Present: 'Pay attention' - PJ Panebianco

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An apprentice is going to have consistent prompting on roughing in a wall, a journeyman is going to be handed the drawings and expected to know what to do based on those drawings; a lead guy is going to be given drawings for a whole floor and be told to get the floor done; a foreman or a general foreman is going to be handed the keys to the trailer and told to get the job done.

For this week's FCLF blog we sat down with PJ Panebianco! PJ is a General Foreman at Dynalectric-San Diego. After 30 years in the construction industry, PJ is a seasoned, certified Journeyman Wireman (JW) who knows a thing or two about the ins and outs of construction. 

When asked how he got into construction, he cracked a few jokes, and eventually came to the answer that after attempting junior college for a few semesters, playing college basketball in the process, he found that he didn’t enjoy college. 

"To be honest, I didn’t like the other students. I felt like it was an extension of high school and I wasn’t feeling it."

In his presence it is easy to understand this statement; Mr. Panebianco possesses a ‘no nonsense’ attitude which makes his claims of ‘not feeling it,’ that more understandable. He went on to explain that in a nutshell, he figured out college wasn’t for him and that he was ready to have a job and start earning a life for himself. He started working in the industry and soon after he made the decision to apply for the International Brotherhood of Electrical Workers - Local Union #569 (IBEW Local #569) Inside Wireman Apprenticeship Program. This program was and still is a five year training program that offers apprentices a wide range of electrical skills that will help them to further their career. While the program is seen by some as rigorous, the turnout is a JW certification and the potential of a wonderful and successful life as a certified electrician. Just to be clear, Mr. Panebianco did not give up on his traditional college education. After finishing the apprenticeship program, he went back to attend night school at the same junior college and worked for the next 20 plus years to earn an Associates of Science in Electricity (thanks to his credits from the apprenticeship program) and an Associates of Arts in Photography (Fun Fact: when PJ graduated in 2014 from Grossmont CC, he was only one of ten people who had ever finished the photography program).  It was also in that 20 plus years that he went back and taught as an instructor for the IBEW apprenticeship program. He is now in pursuit of his Bachelor’s Degree in electrical engineering; he hopes to transfer to San Diego State University in the near future. All in all, through actions and statements, Mr. Panebianco clearly supports education in all forms whether it be junior college, trade programs, four year universities, apprenticeship programs, etc.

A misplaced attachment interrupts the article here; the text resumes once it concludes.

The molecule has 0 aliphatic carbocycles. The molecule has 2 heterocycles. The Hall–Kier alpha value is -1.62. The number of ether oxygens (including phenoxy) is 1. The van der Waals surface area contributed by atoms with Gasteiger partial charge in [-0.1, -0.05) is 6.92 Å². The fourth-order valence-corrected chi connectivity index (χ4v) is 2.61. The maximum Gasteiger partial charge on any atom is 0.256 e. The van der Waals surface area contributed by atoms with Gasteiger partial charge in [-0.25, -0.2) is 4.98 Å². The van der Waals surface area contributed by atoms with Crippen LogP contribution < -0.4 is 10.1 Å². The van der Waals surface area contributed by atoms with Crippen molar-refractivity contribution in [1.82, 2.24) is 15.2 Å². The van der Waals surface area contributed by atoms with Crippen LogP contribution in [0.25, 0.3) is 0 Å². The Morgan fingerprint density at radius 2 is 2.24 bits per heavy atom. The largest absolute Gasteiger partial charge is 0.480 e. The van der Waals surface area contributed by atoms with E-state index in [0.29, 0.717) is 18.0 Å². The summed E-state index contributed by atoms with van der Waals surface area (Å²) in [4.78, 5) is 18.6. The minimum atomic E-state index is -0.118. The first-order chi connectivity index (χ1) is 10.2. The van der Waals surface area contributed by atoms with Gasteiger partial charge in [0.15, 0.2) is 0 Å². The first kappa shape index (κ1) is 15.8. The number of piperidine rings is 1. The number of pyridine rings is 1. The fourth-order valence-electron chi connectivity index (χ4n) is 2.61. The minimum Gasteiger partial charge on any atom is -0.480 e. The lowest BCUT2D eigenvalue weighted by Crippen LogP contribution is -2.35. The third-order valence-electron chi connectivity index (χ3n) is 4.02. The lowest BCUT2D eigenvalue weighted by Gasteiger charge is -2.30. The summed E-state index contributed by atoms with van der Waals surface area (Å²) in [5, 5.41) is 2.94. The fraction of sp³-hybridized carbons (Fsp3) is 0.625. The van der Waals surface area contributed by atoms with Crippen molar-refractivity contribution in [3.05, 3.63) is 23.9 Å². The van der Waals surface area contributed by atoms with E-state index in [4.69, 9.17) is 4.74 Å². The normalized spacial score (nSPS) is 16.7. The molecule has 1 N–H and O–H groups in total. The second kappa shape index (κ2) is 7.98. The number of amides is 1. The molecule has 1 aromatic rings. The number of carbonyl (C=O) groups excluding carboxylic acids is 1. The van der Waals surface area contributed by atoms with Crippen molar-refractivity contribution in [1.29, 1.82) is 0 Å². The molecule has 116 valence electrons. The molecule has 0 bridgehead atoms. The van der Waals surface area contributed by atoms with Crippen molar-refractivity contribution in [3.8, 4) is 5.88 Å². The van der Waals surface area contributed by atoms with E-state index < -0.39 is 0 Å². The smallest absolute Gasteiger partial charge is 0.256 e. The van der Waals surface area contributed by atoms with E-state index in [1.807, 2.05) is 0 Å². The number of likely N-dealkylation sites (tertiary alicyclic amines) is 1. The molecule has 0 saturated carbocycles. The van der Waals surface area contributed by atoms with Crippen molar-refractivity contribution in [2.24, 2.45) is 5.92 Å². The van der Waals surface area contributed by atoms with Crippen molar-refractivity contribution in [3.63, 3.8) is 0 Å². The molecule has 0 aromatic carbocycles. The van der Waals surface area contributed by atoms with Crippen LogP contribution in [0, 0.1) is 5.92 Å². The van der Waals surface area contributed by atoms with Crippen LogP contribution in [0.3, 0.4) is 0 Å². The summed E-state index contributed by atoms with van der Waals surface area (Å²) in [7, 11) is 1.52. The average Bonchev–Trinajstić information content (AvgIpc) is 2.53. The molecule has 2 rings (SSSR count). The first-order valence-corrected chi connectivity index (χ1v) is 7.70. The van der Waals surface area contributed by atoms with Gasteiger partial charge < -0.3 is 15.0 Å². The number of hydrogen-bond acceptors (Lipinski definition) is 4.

As our interview moved forward, I asked PJ what advice he would give to his 18 year old self? After some head scratching and ponder, he said,

Make sure you find something you really want to do, because at 18 you don’t know [a lot].

As a leader himself, we asked what qualities he believes makes for a great leader? Believe it or not, this question took him a while to answer. Initially he made comments that leadership goes hand in hand with responsibility. He explained what he calls the “flip the pyramid” method (See diagram). This method expresses that at different levels of leadership (he used his own realm of leadership roles) there is growth in the need of leadership qualities. After this he stated that ultimately, a great leader, “makes others better,” and does that by surrounding themselves with people they trust and people that are educated. Mr. Panebianco went on to say that in his opinion, in order to make others better, a great leader needs street credibility, which comes with experience, people skills and ability to maintain composure under pressure. Furthermore, he explained that the experience and street credibility is very important in construction because it goes hand in hand with the way you grow as a construction worker and a trade’s person. 

With each level, comes more responsibility and more skills necessary to delegate tasks and work with different people. A leader will be able to get the job done with the help of those around them.

The final question we had for Mr. Panebianco was what the most valuable lesson he had learned in his career? He answered, without hesitation, “Pay attention, you might learn something; in life and in work, you’re never as smart as you think you are.” It is clear that Mr. Panebianco  has had a colorful 30 year career pegged with experience, wisdom and his own fair share of obstacles. His perseverance and dedication has shown that construction leaders are not built overnight, but will shine through in the end.

Helen Panebianco